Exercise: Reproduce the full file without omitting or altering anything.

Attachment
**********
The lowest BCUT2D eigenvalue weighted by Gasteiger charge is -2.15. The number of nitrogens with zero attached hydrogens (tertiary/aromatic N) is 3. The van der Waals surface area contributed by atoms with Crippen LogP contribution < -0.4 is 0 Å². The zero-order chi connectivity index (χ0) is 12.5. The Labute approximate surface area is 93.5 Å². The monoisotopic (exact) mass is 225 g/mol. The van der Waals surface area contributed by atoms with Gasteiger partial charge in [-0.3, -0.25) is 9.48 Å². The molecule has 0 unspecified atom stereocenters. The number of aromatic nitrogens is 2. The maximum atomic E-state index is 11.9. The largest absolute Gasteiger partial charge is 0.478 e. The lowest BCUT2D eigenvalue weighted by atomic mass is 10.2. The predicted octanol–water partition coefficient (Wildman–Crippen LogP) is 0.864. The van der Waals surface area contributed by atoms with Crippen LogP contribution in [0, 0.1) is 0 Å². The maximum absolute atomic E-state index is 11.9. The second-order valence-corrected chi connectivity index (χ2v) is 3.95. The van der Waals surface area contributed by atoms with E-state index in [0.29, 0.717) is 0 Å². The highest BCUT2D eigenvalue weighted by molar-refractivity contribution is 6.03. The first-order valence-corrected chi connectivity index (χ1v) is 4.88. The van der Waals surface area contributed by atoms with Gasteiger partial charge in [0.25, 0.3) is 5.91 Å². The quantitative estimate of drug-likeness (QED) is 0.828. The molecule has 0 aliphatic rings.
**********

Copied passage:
The lowest BCUT2D eigenvalue weighted by Gasteiger charge is -2.15. The number of nitrogens with zero attached hydrogens (tertiary/aromatic N) is 3. The van der Waals surface area contributed by atoms with Crippen LogP contribution < -0.4 is 0 Å². The zero-order chi connectivity index (χ0) is 12.5. The Labute approximate surface area is 93.5 Å². The monoisotopic (exact) mass is 225 g/mol. The van der Waals surface area contributed by atoms with Gasteiger partial charge in [-0.3, -0.25) is 9.48 Å². The molecule has 0 unspecified atom stereocenters. The number of aromatic nitrogens is 2. The maximum atomic E-state index is 11.9. The largest absolute Gasteiger partial charge is 0.478 e. The lowest BCUT2D eigenvalue weighted by atomic mass is 10.2. The predicted octanol–water partition coefficient (Wildman–Crippen LogP) is 0.864. The van der Waals surface area contributed by atoms with Crippen LogP contribution in [0, 0.1) is 0 Å². The maximum absolute atomic E-state index is 11.9. The second-order valence-corrected chi connectivity index (χ2v) is 3.95. The van der Waals surface area contributed by atoms with E-state index in [0.29, 0.717) is 0 Å². The highest BCUT2D eigenvalue weighted by molar-refractivity contribution is 6.03. The first-order valence-corrected chi connectivity index (χ1v) is 4.88. The van der Waals surface area contributed by atoms with Gasteiger partial charge in [0.25, 0.3) is 5.91 Å². The quantitative estimate of drug-likeness (QED) is 0.828. The molecule has 0 aliphatic rings.